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Imagine a world where instead of working yourself and getting exhausted, you can have your training bicycle work FOR you.

Introducing the world's first autonomous, human replacement exercise bike. You can chill at the beach, having you favorite drink and not feel bad about it. You even know how many calories you could have lost.

Step 1: Physical Analysis

The first challenge of having an autonomous bike, is

balancing it.

Among many ways to do that, the most outrageous one has got to be using a FREAKING HUGE MECHANICAL GYRO (AKA F.H.M.G).

After calculations of bike inertia during movement, we came to the conclusion that that FHMG has to be a circular Iron Cast mass of 7 kg, with a 220mm diameter.

Step 2: F.H.M.G Design

That mass will have to spin at thoroughly 2000 RPM and will achieve enough angular momentum to balance the bike around its axis and allow for a smooth and easy drive around the park.

The final design utilizes 2 12V CIM motors with a gear ratio of 1:3 towards the F.H.M.G main shaft.

In addition, the whole F.H.M.G has to be on a spinning turret at the bike's centre of mass in order to make balance easier. We easily replaced the bike seat with the F.H.M.G turret, and control it using a Window Motor and 1:1 Chaining. The motor was chosen for its high power transmission and the positives of having a worm gear on such an heavy block (~16 KG).

Step 3: Adding Drive and Steer Motors

In order to move forward with as light a mechanism as possible, we neglected designing an on shaft gearbox like a regular modern electrical bicycle uses, and designed a unique friction based wheel, that contacts the rear wheel with high pressure, making it be the drive wheel while allowing reverse and forward drive.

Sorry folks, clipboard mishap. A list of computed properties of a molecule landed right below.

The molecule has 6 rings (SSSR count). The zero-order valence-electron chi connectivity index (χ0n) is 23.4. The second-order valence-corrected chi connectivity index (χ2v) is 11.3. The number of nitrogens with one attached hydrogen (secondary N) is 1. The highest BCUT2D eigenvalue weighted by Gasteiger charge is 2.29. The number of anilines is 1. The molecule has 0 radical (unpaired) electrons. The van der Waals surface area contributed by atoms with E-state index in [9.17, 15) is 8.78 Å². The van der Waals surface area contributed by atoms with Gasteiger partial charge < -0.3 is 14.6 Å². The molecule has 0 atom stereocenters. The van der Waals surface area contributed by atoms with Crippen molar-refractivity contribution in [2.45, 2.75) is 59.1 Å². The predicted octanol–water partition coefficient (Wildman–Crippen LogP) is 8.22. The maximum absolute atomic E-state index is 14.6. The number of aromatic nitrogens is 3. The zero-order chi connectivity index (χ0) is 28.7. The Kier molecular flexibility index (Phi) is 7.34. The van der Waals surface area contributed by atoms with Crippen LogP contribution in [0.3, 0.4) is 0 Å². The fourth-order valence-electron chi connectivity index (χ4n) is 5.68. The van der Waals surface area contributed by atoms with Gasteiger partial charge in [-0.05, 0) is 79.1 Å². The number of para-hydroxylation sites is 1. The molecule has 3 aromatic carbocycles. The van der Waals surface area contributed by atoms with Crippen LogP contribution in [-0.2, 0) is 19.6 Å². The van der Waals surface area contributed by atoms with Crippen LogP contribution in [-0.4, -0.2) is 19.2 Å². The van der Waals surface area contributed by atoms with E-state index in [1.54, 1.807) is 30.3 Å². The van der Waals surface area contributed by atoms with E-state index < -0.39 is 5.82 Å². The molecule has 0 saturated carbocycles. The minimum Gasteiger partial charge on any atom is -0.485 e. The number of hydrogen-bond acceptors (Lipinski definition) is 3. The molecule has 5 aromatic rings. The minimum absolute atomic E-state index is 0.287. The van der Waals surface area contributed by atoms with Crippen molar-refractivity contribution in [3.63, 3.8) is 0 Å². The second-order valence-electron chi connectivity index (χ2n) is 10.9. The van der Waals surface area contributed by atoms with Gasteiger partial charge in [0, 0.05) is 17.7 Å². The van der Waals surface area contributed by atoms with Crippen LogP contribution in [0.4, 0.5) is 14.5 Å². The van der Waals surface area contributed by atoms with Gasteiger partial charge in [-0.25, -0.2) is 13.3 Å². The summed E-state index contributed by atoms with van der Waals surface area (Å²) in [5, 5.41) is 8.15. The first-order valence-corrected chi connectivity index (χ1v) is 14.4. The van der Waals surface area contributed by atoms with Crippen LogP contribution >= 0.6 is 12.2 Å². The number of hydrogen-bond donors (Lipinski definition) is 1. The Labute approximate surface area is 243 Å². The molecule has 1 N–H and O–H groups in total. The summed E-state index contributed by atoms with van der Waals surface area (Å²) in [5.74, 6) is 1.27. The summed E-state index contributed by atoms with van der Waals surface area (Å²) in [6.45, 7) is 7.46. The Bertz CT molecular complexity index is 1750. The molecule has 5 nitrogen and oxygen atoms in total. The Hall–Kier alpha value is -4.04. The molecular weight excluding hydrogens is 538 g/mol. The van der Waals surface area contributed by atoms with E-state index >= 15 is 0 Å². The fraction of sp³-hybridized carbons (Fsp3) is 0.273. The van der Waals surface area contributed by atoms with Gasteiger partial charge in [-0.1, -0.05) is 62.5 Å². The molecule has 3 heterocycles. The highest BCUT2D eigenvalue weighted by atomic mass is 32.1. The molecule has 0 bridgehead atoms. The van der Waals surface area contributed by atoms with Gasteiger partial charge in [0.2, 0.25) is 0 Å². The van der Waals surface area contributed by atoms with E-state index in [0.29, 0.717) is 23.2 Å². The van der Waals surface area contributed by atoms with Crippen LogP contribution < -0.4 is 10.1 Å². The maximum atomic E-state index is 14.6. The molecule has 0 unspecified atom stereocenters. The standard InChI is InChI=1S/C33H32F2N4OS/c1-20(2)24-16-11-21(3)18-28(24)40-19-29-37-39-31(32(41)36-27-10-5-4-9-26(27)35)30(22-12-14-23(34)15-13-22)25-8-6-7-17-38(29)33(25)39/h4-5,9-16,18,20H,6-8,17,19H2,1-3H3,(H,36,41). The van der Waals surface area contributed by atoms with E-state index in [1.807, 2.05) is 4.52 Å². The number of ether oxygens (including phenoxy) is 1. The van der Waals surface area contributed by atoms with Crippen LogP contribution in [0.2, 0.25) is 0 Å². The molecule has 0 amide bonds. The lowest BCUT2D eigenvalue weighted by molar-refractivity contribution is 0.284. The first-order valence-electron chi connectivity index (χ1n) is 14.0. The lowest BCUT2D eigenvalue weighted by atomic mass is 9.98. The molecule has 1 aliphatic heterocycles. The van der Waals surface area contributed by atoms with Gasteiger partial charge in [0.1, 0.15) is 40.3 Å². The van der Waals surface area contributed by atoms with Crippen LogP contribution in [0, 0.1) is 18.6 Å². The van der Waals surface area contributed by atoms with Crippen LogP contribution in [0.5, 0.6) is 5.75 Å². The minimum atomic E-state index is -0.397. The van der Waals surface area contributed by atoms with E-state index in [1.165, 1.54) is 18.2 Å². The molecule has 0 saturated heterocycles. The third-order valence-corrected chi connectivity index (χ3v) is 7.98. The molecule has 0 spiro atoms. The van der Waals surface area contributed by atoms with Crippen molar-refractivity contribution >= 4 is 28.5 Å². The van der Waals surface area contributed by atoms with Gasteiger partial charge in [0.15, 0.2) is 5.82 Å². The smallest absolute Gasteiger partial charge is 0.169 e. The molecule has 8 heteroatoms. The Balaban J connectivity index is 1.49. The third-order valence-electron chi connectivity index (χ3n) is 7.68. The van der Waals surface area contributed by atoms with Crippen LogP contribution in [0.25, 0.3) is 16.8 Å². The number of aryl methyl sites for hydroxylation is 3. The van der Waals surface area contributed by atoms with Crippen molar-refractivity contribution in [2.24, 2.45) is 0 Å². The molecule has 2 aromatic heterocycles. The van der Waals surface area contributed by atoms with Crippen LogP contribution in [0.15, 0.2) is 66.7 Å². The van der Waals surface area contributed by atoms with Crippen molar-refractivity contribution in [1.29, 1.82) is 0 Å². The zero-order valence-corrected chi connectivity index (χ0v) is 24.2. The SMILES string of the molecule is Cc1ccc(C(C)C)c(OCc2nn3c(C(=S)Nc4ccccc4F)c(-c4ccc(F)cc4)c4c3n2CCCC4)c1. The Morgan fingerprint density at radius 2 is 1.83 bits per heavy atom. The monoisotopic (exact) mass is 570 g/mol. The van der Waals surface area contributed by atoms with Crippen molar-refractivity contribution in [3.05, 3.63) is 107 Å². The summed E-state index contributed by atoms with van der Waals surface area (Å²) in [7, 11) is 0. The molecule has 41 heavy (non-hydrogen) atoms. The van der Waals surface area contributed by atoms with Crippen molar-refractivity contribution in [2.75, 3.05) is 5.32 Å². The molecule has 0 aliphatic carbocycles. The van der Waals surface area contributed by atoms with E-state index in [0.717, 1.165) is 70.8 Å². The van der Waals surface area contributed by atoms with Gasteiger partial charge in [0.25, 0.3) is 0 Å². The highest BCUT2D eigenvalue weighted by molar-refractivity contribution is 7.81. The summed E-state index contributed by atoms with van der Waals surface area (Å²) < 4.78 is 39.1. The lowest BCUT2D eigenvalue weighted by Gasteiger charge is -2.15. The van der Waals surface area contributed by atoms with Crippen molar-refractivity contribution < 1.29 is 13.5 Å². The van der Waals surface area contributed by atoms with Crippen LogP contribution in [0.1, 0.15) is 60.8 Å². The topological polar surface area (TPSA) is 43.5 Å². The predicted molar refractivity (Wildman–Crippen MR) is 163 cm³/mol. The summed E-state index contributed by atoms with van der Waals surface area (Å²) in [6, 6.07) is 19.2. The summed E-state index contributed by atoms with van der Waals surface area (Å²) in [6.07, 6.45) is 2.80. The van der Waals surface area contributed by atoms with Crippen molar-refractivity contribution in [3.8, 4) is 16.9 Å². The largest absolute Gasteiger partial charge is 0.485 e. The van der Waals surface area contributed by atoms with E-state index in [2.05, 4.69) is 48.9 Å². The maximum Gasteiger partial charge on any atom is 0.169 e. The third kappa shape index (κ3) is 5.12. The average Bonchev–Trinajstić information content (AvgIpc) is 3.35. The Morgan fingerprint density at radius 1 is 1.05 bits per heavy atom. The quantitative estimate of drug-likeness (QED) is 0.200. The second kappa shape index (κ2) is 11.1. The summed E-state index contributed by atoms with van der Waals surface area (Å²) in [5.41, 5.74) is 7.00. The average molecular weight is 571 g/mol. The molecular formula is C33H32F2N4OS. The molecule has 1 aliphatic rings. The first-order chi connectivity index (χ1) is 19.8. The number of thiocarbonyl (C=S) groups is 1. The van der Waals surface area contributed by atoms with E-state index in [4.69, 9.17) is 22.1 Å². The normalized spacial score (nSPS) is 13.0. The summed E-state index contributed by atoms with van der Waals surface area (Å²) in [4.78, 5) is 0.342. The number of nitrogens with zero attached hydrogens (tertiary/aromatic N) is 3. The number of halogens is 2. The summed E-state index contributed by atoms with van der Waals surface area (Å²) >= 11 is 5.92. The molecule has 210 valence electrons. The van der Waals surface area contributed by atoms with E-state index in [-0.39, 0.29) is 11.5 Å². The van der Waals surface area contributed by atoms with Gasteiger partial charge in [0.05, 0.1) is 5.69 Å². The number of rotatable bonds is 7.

The steering control is achieved with a planetary gearbox, placed on the forward wheel shaft with a 1:20 gear ratio, allowing smooth, slow and predictable steering of the wheel. This is important if you want your bike to avoid collisions, and also adds to the balance of the whole project.

Step 4: ​Developing the PPLCC (Potential Precise Lost Calorie Calculation)

The PPLCC (Potential Precise Lost Calorie Calculation) is very important for the user, who must know how many calories he hasn't lost during the last training session the bicycle did for him.

In order to calculate the exact amount of lost energy, we measure the total sum of Angular Momentum provided and add it the lost energy from the systems battery. The sum of the 2 is a direct measurement of lost energy.

In addition the user can reduce the number of lost calories as a result of drinking Araq or other beverages during the hard and tiring training.

The PPLCC is a real time, always displayed system with an easy to use customizable interface .

Step 5: Control System

For the entire project we are using an NI Compact Rio

controller. It allows us to maneuver the gyro turret with high precision and low response times. The Turret control is a closed PID loop, with the input of a regular analog gyro sensor and the window motor controlling the exact angle of the turret at any time. The mass is is spinning at a constant speed, making the PID loop easier.

The drive and steer motors are controlled via a wireless Joystick and at a later phase will be autonomously controlled in a closed loop with an on board webcam.

<p>i feel obligated to tell that the maximum we reached so far is about 5 seconds of stable drive.</p><p>Will work on more than that and keep it posted though</p>
<p>This is awesome looking! Thanks for sharing!</p>
Oh my gosh! This looks cool, it also looks like it takes lots of work I bet it's expensive I'd be the envy of my friends if I had this!

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